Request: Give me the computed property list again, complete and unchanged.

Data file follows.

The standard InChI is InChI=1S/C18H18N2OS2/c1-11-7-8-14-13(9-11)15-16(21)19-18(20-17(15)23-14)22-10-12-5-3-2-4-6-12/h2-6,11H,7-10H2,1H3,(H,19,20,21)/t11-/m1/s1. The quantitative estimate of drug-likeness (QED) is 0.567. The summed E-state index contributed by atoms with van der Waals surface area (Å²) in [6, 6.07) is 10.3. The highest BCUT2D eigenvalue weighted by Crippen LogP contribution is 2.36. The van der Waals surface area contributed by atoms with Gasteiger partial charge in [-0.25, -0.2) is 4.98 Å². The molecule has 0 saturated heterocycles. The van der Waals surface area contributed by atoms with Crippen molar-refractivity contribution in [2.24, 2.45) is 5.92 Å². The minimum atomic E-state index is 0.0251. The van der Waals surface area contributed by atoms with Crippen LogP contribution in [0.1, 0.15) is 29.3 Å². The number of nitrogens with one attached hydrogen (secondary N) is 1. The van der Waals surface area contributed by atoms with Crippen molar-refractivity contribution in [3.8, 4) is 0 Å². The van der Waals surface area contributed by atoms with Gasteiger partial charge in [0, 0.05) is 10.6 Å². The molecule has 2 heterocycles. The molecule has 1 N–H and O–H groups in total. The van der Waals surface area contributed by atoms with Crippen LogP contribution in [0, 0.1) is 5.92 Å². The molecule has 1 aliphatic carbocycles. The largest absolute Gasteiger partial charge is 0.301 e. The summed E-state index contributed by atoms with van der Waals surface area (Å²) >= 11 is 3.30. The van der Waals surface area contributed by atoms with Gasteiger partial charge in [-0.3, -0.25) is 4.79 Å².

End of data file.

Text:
The standard InChI is InChI=1S/C18H18N2OS2/c1-11-7-8-14-13(9-11)15-16(21)19-18(20-17(15)23-14)22-10-12-5-3-2-4-6-12/h2-6,11H,7-10H2,1H3,(H,19,20,21)/t11-/m1/s1. The quantitative estimate of drug-likeness (QED) is 0.567. The summed E-state index contributed by atoms with van der Waals surface area (Å²) in [6, 6.07) is 10.3. The highest BCUT2D eigenvalue weighted by Crippen LogP contribution is 2.36. The van der Waals surface area contributed by atoms with Gasteiger partial charge in [-0.25, -0.2) is 4.98 Å². The molecule has 0 saturated heterocycles. The van der Waals surface area contributed by atoms with Crippen molar-refractivity contribution in [2.24, 2.45) is 5.92 Å². The minimum atomic E-state index is 0.0251. The van der Waals surface area contributed by atoms with Crippen LogP contribution in [0.1, 0.15) is 29.3 Å². The number of nitrogens with one attached hydrogen (secondary N) is 1. The van der Waals surface area contributed by atoms with Crippen molar-refractivity contribution in [3.8, 4) is 0 Å². The van der Waals surface area contributed by atoms with Gasteiger partial charge in [0, 0.05) is 10.6 Å². The molecule has 2 heterocycles. The molecule has 1 N–H and O–H groups in total. The van der Waals surface area contributed by atoms with Crippen LogP contribution in [0, 0.1) is 5.92 Å². The molecule has 1 aliphatic carbocycles. The largest absolute Gasteiger partial charge is 0.301 e. The summed E-state index contributed by atoms with van der Waals surface area (Å²) >= 11 is 3.30. The van der Waals surface area contributed by atoms with Gasteiger partial charge in [-0.3, -0.25) is 4.79 Å².